2cy female Bullfinch in the garden on Wednesday
Wood Sandpiper at Musselburgh on Thursday
adult Black-tailed Godwit at Musselburgh on Thursday
Little Egret at Aberlady Bay on Friday, a Scottish tick for me
Lesser Redpoll at Aberlady Bay on Friday
juvenile Sandwich Tern at Musselburgh on Friday
some kind of escaped butterfly at Musselburgh on Friday

one of five House Sparrows caught in the garden yesterday
part of the mass of Goosanders at Musselburgh today
adult Kittiwake at Musselburgh today
eclipse drake Eider at Musselburgh today
some of the 96 Mute Swans at the River Esk mouth at Musselburgh today

Sunday, 9 July 2017

Beddington Farmlands, 9th July 2017

A great evening session with Christian C, with a few anticipated and less expected highlights! A Water Rail swimming across the main lake came under the latter category, as did an early Yellow Wagtail overhead. A small number of large gulls on the main lake had a juvenile Yellow-legged Gull, a juvenile Herring Gull and a striking 2cy Norwegian-ringed intermedius Lesser Black-backed Gull in their midst. Two Sedge Warblers showing in the southeast corner of the main lake were the first we'd seen on site for several weeks. Over on Hundred Acre, Green Sandpiper numbers around Jim's Pit had grown to 11 while other waders included singles of Common Sandpiper and Little Ringed Plover on the southern lake

Water Rail
juvenile Yellow-legged Gull

striking intermedius Lesser Black-backed Gull bearing Norwegian ring
Green Sandpipers building up...

Saturday, 8 July 2017

Canons Farm, 8th July 2017

Just a quick walk around the farm today. I spent a few enjoyable minutes watching a family of Kestrels, with recently fledged juveniles, around Canons Farmyard then keeping an eye on a pair of Swallows near Perrotts Farmhouse. They looked to be prospecting, the male singing and dropping onto the ground and flying into the buildings.


Friday, 7 July 2017

Polgigga, 7th July 2017

Setting off just before midnight, I picked up Magnus A and Ed S then pointed the car in the direction of Land's End. We arrived at around 6am as positive news came through and joined the assembling crowd along a public footpath through a pasture, scopes fixed on the first-summer female AMUR FALCON. It didn't do a whole lot while we were there, other than look a little forlorn at that hour and coughing up three pellets. Other birds around included a Raven and a tireless singing Sedge Warbler. After soaking it in for an hour or so, we headed back to get back home in good time. It was a good plan as the return was a nightmare and I only arrived home at 17:50. Thanks very much to Ed and Mag for keeping me going on the numbing drive, as well as two Corn Buntings heard singing as we crawled east through Salisbury Plan!

2cy ♀ Amur Falcon at Polgigga

Wednesday, 5 July 2017

Canons Farm, Banstead Woods and Beddington Farmlands, 29th June - 5th July 2017

I do love walking the sludge lagoons of Beddington at this time of year. The returning Green and Common Sandpipers offer hope of scarcer returning waders, though I seldom come across anything unusual. This does not matter, however, as an evening stroll resounding with these characterful waders' calls is more than satisfactory. I've noted a single Common Sandpiper on the South Lake on both Monday and Tuesday, while Green Sandpipers peaked at seven on Jim's Pit on Monday. Little Ringed Plovers have also featured, with four (including a juvenile), last Friday being my highest count. Dispersing, presumably juvenile, Kingfishers are now something to look out for and the species featured on my visits on Friday and Sunday. Two Little Egrets were a pleasant surprise last Friday, too, and a singleton was on the main lake on Monday, when a Cetti's Warbler was calling by the hide (these have been rather mute of late). A Red Kite flew over the site on Tuesday.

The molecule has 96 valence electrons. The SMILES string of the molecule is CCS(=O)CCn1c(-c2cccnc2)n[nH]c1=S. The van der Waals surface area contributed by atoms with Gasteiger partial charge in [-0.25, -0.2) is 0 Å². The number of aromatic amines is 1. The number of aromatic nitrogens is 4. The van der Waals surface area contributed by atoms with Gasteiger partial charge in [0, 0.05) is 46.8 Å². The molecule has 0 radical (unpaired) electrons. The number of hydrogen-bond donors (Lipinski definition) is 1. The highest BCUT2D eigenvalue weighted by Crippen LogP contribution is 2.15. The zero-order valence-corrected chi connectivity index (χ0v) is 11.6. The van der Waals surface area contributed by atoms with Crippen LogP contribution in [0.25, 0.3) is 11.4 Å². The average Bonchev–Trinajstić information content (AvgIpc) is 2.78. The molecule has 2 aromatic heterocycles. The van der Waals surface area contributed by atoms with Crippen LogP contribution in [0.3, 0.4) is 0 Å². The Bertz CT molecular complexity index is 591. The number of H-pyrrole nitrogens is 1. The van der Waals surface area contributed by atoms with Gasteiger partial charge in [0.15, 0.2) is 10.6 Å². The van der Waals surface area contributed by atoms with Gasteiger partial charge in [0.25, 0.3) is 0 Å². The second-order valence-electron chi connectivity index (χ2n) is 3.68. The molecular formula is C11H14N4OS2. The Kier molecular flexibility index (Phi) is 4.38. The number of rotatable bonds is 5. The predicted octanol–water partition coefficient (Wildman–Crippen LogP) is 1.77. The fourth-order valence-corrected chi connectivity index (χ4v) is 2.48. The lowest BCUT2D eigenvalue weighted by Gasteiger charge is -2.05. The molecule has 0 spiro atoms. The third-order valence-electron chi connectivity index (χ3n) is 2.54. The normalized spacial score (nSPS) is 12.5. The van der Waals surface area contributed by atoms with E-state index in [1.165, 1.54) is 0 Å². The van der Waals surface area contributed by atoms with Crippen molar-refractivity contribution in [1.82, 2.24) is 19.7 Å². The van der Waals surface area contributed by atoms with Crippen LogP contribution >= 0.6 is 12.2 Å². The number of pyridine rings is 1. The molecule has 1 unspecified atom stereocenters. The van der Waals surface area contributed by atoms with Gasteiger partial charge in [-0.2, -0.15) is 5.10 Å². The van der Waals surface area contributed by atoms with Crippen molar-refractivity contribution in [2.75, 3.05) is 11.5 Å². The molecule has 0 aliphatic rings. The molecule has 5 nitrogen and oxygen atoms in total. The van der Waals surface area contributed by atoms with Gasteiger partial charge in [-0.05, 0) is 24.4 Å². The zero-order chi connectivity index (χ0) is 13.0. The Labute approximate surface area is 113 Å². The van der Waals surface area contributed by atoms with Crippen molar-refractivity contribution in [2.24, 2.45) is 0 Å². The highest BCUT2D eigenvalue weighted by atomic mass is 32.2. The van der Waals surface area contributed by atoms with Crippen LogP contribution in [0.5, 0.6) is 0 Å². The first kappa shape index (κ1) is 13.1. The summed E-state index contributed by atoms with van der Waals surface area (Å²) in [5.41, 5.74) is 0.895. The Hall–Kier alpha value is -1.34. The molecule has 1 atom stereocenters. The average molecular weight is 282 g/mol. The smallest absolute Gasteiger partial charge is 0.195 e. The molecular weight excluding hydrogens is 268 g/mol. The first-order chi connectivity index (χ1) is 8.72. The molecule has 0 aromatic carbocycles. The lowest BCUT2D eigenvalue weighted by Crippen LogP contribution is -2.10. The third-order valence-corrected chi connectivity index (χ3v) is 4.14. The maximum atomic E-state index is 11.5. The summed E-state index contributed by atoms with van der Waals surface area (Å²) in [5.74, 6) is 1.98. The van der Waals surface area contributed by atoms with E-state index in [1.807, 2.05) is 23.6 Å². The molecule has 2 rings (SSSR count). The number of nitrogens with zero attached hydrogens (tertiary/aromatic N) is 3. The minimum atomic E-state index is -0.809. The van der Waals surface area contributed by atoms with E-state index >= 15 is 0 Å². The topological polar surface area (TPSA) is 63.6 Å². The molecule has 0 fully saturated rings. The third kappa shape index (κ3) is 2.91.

It's also that time when the gull flocks contain fresh interest and it is fortunate that residents of the borough of Sutton cannot be arsed to sort their food waste as there are still hordes of Larids at Beddington. The main target as June hands over to July is juvenile Yellow-legged Gull - so far, the only juvenile gulls I have picked out have been two Lesser Black-backeds on yesterday but I was pleased to pick out a 2cy YLG then. Great Black-backed Gulls have also featured, with an adult on Monday and a 2cy yesterday.

I guess I have somewhat neglected the main patch of CFBW this week but a birthday stroll there last Thursday produced a Red Kite over the farm. On Saturday, I connected with my 35th species of butterfly thanks to the recently discovered colony of White-letter Hairstreaks in Banstead Woods. These were my first examples of the species since I stumbled upon one by the bridge in my village, Belmont, a few years ago, before I was particularly interested in butterfly identification. My Saturday visit was also worthwhile for the unseasonable Meadow Pipit which was singing by Broadfield.

Red Kite at Canons Farm last Thursday
one of at least four White-letter Hairstreaks at Banstead Woods on Saturday, my 35th patch butterfly species
a bit of a random Meadow Pipit at Canons Farm on Saturday
Swallow at Canons Farm on Saturday
juvenile Song Thrush at Beddington on Sunday
Green Sandpiper at Beddington on Sunday
Little Egret at Beddington on Monday
adult Great Black-backed Gull at Beddington on Monday
Common Sandpiper at Beddington on Monday
2cy Yellow-legged Gull at Beddington yesterday
juvenile Lesser Black-backed Gull at Beddington yesterday
Gatekeeper at Beddington yesterday, my first of the year